11.45 Run out for lunch, bring tomato sandwich back to office to eat while rereading Kathy Lavezzo's Angels on the Edge of the World for seminar.

12.10 Meet with someone who wants something from me and has scheduled an appointment.

12.30 Meet with someone who wants something from me and has scheduled an appointment.

1.00 Meet with dean, from whom I want many things and have scheduled an appointment.

1.20 Back to office, unsure what I have in fact received. Check email. Queue now stands at 53. Answer two of them. Finish sandwich.

1.26 Realize that I have not used men's room since arriving and bladder may burst. Answer one more email, then make a run for it, startling receptionist. Swear off liquids in the future so that I can be more efficient.

1.30 Flip over the "STAY OUT OR ELSE!" sign that Kid #1 has made for my office door. Designed like a hotel "Do Not Disturb" sign, this knobhanger features a depiction of my office door with a kicking foot protruding. The end of the foot's shoe has made contact with the derriere of a startled member of the faculty, who is being propelled skyward by its force. A single word ("Cha!") is inscribed above the would-be intruder, onomatapoeia for the sound a faculty member makes when hurtling through the air.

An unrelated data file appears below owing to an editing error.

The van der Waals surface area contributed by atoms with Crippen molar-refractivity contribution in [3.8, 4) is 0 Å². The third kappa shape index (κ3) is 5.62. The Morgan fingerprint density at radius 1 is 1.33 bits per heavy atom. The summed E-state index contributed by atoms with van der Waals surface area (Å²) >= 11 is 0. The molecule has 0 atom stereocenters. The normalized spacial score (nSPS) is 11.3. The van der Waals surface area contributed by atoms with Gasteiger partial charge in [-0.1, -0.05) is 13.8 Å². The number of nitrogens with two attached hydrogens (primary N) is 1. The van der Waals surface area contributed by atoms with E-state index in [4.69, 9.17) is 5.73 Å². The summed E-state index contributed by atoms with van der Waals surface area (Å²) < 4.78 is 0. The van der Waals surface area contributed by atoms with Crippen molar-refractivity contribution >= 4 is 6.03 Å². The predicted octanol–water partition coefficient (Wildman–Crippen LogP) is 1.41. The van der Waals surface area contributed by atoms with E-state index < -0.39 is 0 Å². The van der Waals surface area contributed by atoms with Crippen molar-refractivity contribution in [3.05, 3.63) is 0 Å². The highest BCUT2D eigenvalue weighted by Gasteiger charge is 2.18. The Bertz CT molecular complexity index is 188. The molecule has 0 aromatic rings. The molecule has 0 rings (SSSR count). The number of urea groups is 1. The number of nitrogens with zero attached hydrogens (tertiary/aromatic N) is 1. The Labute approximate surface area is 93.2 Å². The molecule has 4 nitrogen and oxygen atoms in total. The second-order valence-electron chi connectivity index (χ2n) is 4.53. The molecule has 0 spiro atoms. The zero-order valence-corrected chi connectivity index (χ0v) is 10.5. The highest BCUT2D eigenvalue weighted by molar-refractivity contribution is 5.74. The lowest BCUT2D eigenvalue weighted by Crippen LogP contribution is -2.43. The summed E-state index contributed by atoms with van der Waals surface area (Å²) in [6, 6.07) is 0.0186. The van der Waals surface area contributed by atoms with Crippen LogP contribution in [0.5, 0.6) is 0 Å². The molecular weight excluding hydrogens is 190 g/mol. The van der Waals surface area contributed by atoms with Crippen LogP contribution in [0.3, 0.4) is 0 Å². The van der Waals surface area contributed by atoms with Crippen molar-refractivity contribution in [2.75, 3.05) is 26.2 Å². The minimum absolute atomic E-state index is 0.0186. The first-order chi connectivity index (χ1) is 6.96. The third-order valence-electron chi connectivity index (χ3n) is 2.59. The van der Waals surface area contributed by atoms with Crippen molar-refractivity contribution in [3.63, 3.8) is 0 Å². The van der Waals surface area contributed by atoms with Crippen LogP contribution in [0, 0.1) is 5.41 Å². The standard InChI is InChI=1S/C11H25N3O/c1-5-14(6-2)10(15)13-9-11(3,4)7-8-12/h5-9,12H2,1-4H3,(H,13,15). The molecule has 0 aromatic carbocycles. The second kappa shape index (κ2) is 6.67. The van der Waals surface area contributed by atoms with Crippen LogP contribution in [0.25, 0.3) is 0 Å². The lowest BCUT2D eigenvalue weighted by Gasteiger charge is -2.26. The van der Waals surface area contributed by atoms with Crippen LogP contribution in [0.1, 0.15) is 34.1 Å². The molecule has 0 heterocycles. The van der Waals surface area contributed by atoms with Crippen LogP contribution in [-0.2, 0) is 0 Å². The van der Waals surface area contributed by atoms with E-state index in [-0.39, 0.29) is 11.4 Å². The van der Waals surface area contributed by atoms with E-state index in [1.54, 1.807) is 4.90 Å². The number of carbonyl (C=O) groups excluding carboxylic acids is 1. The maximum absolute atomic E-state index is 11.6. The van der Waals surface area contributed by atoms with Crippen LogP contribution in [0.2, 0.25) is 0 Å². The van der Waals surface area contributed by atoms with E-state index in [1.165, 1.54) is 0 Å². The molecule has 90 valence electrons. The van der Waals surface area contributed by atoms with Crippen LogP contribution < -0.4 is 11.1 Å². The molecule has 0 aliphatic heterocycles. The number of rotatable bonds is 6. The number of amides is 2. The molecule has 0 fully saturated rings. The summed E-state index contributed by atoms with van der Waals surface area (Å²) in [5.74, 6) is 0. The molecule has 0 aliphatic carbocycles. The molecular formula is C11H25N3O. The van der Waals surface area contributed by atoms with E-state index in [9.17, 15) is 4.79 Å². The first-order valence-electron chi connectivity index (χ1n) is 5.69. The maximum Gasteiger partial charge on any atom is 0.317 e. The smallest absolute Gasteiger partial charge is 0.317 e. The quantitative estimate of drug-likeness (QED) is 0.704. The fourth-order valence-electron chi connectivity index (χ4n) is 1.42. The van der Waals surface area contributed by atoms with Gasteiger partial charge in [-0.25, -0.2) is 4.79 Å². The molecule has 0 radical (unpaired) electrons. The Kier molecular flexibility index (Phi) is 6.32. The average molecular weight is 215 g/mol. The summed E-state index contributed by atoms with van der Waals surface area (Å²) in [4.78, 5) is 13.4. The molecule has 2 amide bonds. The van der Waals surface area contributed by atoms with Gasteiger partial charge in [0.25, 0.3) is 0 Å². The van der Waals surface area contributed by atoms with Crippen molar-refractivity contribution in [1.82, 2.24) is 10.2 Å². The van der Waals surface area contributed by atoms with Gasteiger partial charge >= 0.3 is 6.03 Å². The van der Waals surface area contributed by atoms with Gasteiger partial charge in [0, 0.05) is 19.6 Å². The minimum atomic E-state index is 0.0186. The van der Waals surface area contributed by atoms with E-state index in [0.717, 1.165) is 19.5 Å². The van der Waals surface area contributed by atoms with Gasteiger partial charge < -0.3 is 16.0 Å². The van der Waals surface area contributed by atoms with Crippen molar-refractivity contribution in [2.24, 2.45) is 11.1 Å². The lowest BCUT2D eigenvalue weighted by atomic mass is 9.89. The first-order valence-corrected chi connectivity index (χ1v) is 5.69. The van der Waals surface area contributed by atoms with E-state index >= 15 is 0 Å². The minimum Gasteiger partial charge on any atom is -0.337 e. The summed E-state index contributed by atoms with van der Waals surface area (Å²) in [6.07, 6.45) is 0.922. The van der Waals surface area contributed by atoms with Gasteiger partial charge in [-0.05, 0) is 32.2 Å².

1.45 Turn off computer so email will not chime and internet will not tempt. Open the Life of Saint Columba of Iona and read. Wonder how this book intersects with Campbell and Lavezzo, and how I will possibly teach a good graduate seminar in less than two hours. Small cloud of despair begins to form.